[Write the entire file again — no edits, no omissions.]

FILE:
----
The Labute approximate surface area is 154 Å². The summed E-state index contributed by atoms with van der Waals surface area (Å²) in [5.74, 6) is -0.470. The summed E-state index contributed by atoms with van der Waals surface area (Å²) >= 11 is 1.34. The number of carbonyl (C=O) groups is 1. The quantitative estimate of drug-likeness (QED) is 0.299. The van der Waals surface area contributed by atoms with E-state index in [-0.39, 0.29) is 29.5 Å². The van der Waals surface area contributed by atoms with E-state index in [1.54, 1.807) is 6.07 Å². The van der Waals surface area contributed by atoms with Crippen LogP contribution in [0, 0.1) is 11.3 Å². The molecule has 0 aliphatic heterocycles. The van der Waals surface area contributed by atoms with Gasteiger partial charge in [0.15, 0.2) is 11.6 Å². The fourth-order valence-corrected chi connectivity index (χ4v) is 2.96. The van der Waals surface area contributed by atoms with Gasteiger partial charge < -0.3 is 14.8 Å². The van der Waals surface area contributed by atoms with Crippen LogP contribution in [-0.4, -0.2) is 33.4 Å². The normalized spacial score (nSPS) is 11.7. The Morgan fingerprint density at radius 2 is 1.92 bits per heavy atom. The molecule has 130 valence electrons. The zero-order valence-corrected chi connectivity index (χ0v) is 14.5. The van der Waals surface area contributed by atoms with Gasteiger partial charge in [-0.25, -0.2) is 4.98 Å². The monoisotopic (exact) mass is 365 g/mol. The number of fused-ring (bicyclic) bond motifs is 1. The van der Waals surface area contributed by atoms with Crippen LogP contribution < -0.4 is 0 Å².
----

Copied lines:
The Labute approximate surface area is 154 Å². The summed E-state index contributed by atoms with van der Waals surface area (Å²) in [5.74, 6) is -0.470. The summed E-state index contributed by atoms with van der Waals surface area (Å²) >= 11 is 1.34. The number of carbonyl (C=O) groups is 1. The quantitative estimate of drug-likeness (QED) is 0.299. The van der Waals surface area contributed by atoms with E-state index in [-0.39, 0.29) is 29.5 Å². The van der Waals surface area contributed by atoms with E-state index in [1.54, 1.807) is 6.07 Å². The van der Waals surface area contributed by atoms with Crippen LogP contribution in [0, 0.1) is 11.3 Å². The molecule has 0 aliphatic heterocycles. The van der Waals surface area contributed by atoms with Gasteiger partial charge in [0.15, 0.2) is 11.6 Å². The fourth-order valence-corrected chi connectivity index (χ4v) is 2.96. The van der Waals surface area contributed by atoms with Gasteiger partial charge < -0.3 is 14.8 Å². The van der Waals surface area contributed by atoms with Crippen LogP contribution in [-0.4, -0.2) is 33.4 Å². The normalized spacial score (nSPS) is 11.7. The Morgan fingerprint density at radius 2 is 1.92 bits per heavy atom. The molecule has 130 valence electrons. The zero-order valence-corrected chi connectivity index (χ0v) is 14.5. The van der Waals surface area contributed by atoms with Gasteiger partial charge in [-0.25, -0.2) is 4.98 Å². The monoisotopic (exact) mass is 365 g/mol. The number of fused-ring (bicyclic) bond motifs is 1. The van der Waals surface area contributed by atoms with Crippen LogP contribution < -0.4 is 0 Å².